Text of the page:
Editor’s Note: A former sniper in the U.S. Marine Corps and shooter in matches and trainer of personnel in shooting for the Armed Services, Russell Lynch of South Carolina, the owner of M.A.X. (Muzzleloader Accuracy Xperts, LLC), has learned to shoot accurately with muzzleloader guns from 300 yards out to 1,000 yards. Russell has recently been working closely with CVA Muzzleloaders to help its customers improve there shooting experience.
Question: Russell, you’ve said one of the questions you’re often asked is, “If you’re hunting for elk, are you going to shoot a magnum charge, or will you shoot a powder charge? You won’t know at what range you’ll be shooting. So, do you go with a magnum load that’s 150 grains of pellets, or do you prefer an accuracy load – 110 grains of loose powder?”
Lynch: My answer is if you’ve ever hunted elk or ever read about hunting elk, then you know that you may get a closer-range shot like bowhunters, or you may get a long-range shot like the centerfire rifle hunters have at elk. But generally most of your shots will be at extended ranges. Given the choice between knockdown power with a magnum charge of pellets or an accuracy charge with loose powder, I’ll take the loose powder over the pellets every time. If I’m shooting in the West, I don’t want my groups to be 2-1/2- inches or more at 100 yards, when I know I can have the same group at 2-1/2- or 3 inches at 200 yards. If I choose loose powder instead of pellets, I even can reach out to 250 yards if I must.
50-grain pellets aren’t exactly 50 grains. They’re less than 50 grains. So, when you’re shooting loose powder, you’ll get more bang for your buck and be shooting less powder. That powder will pack more uniformly and ignite more evenly, and you’ll shoot more accurately than you will with the pellets. At 250 yards, I know that I can shoot a 2- or a 3-inch group with my CVA rifle, and that bullet will have enough energy to take a bull elk down at that range. So, I’ll always pick the option that will give me the best accuracy at the longest ranges. The answer to your question, how will I hunt elk with loose powder, well, I can tell you for sure that I won’t be loading my rifle with three 50-grain pellets.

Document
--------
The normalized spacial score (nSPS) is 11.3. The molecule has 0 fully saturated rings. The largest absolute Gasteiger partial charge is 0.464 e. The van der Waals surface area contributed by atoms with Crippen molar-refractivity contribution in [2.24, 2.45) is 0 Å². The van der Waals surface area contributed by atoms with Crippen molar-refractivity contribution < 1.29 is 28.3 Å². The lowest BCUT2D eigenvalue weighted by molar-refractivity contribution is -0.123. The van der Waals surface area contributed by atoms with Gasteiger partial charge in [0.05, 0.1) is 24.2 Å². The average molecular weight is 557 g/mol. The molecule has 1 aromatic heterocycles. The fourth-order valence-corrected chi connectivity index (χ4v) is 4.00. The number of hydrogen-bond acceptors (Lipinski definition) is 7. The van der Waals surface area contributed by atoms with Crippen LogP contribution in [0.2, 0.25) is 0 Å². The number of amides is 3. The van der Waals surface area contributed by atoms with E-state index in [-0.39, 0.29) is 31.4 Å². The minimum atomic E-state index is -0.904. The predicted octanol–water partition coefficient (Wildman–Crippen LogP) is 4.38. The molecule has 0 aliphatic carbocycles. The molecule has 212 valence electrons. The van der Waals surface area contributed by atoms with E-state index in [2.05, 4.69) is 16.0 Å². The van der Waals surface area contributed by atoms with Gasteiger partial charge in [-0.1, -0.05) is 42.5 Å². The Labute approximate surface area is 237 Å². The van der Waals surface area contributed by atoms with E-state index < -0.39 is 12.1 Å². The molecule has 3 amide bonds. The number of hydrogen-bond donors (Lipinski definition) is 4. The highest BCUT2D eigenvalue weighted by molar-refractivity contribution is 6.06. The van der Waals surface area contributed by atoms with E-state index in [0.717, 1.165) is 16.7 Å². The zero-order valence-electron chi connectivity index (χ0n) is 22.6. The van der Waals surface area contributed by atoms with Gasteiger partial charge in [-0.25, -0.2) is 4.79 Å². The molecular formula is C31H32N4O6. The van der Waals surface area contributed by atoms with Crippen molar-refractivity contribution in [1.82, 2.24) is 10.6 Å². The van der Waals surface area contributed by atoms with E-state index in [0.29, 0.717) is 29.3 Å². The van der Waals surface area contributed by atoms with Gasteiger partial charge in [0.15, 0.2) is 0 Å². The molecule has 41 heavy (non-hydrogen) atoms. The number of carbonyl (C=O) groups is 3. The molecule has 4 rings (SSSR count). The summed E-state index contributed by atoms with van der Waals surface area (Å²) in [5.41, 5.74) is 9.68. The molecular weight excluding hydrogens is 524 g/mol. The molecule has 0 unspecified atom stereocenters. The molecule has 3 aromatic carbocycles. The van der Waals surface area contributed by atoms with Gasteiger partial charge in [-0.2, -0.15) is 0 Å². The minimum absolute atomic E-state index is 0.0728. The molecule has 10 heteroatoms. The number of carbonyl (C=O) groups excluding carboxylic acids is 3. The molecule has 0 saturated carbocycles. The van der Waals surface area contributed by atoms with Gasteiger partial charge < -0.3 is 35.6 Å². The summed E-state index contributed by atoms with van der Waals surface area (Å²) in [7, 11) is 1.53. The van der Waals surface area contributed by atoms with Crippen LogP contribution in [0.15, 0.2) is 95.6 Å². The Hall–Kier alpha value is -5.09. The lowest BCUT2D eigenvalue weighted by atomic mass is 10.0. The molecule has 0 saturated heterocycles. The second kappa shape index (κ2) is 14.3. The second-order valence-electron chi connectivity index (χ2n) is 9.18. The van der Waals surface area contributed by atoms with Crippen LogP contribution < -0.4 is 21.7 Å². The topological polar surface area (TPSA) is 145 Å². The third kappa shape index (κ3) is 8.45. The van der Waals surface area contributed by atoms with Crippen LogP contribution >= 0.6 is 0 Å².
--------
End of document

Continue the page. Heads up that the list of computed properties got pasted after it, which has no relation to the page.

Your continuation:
One of the reasons some people think they need magnum charges is because they think that if their shot placement is off a little bit when shooting the magnum charges, they’ll have a better chance of taking the animal down. However, if I can put a bullet in an elk at 250 yards and know almost exactly where the bullet will land because of good marksmanship and an accurate rifle, I know I can successfully take more elk, than if I have a 150-grain charge and aren’t as confident in my bullet placement. What I’ve learned is that at 250 yards with three 50-grain pellets, I’ll have terrible patterns. I think you’ll be shooting really well if you can maintain 10-inch groups shooting those magnum charges out to 250 yards. Now when you compare those groups to the 4- and 5-inch groups, I can shoot using loose powder and less powder than shooting a magnum charge.